Tuesday, July 8, 2008

"TUESDAY AFTERNOON" on Tuesday Afternoon

Did you ever have one of those mornings, you know, the kind where you sleep in after having worked quite late, and when you finally do rise and walk past the spare room (where the cats have their gear), you discover the carpeting is soaked and there’s a big wet patch on the ceiling, so you run to the kitchen to get a pan, meanwhile all four cats start ragging on you because they’re really hungry, but then they don’t want to eat once you do put their food out because the bowls aren’t in the place where they usually are (all cats have OCD, in case you didn’t know…) because you moved them so they wouldn’t float away, and they’re also upset because you’re racing around with towels and that useless little Bissel steamer (this leak needs the industrial strength model), and you're tripping over cats, cats are flying everywhere, and you’re also using a few of those words that you are going to have to but change in the jar for later, and…well, have you ever had one of those?

So now several hours later, the Heating and Cooling guy has been and gone, after fixing the A/C unit (plugged drainage tube, not too expensive). Later, the carpet cleaner guy is coming by to spray anti-mildew stuff on the carpet and suck up more water, in hopes of saving the carpet. Don’t want to have to replace that! And the ceiling will need to be repainted, at the very least. No other damage, thank goodness. Why did the AC leak through the ceiling you ask? Because the furnace is in the attic, silly. Actually, that’s not all that uncommon in these little cottage-y houses along the lakeshore, with no basement. Oh well, when you’ve done all you can do, then you've can only relax, close your eyes – no don’t do that, it’s a really beautiful video! – and listen to the Moody Blues.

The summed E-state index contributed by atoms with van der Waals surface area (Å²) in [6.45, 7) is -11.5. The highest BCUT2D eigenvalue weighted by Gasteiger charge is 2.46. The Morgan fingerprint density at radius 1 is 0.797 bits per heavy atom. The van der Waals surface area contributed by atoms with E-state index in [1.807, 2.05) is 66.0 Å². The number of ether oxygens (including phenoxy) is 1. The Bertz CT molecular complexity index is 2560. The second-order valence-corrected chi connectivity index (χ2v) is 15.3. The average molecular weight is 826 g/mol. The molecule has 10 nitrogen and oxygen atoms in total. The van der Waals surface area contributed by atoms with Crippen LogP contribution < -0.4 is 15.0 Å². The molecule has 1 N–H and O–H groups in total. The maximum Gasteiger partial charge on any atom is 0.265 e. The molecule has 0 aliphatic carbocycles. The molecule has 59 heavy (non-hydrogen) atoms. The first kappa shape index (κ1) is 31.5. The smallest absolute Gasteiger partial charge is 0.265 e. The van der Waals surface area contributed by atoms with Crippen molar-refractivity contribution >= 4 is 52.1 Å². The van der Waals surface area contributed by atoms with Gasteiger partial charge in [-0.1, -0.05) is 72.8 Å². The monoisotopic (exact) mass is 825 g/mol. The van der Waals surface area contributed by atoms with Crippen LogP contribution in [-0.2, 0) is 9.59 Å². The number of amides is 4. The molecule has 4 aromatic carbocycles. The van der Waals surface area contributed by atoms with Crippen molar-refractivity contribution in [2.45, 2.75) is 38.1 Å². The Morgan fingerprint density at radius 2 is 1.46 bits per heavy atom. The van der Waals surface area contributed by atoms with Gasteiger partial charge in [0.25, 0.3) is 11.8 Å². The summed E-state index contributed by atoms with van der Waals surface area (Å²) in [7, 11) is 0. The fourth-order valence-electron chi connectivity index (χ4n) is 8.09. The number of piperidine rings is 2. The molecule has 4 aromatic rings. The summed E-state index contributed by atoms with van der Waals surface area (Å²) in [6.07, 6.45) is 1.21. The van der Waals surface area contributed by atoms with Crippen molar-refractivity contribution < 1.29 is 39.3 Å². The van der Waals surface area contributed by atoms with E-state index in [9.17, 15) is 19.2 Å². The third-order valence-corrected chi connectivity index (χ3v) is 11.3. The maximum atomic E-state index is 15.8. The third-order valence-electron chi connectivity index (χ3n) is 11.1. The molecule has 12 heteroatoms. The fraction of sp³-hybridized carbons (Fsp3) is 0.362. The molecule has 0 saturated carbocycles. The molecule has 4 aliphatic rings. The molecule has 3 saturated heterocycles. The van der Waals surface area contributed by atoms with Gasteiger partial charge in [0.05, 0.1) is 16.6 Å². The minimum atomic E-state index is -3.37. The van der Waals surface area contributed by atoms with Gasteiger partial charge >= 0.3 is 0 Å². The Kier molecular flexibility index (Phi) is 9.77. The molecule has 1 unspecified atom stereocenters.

Tuesday Afternoon

This song has just about more title variations than you can shake the proverbial stick at. Part of the Moodies brilliant concept album, Days of Future Passed, it’s been known as “Tuesday Afternoon,” “Forever Afternoon (Tuesday?),” and “Tuesday Afternoon (Forever Afternoon).” I think they are all very nice. “Tuesday Afternoon” was released as a single in 1968, as was the other famous single from the album, “Nights in White Satin.” Composer Justin Hayward said he wrote “Tuesday Afternoon” as he was sitting in a field near his home in England, on a beautiful afternoon. But probably not after running around all morning with wet towels.

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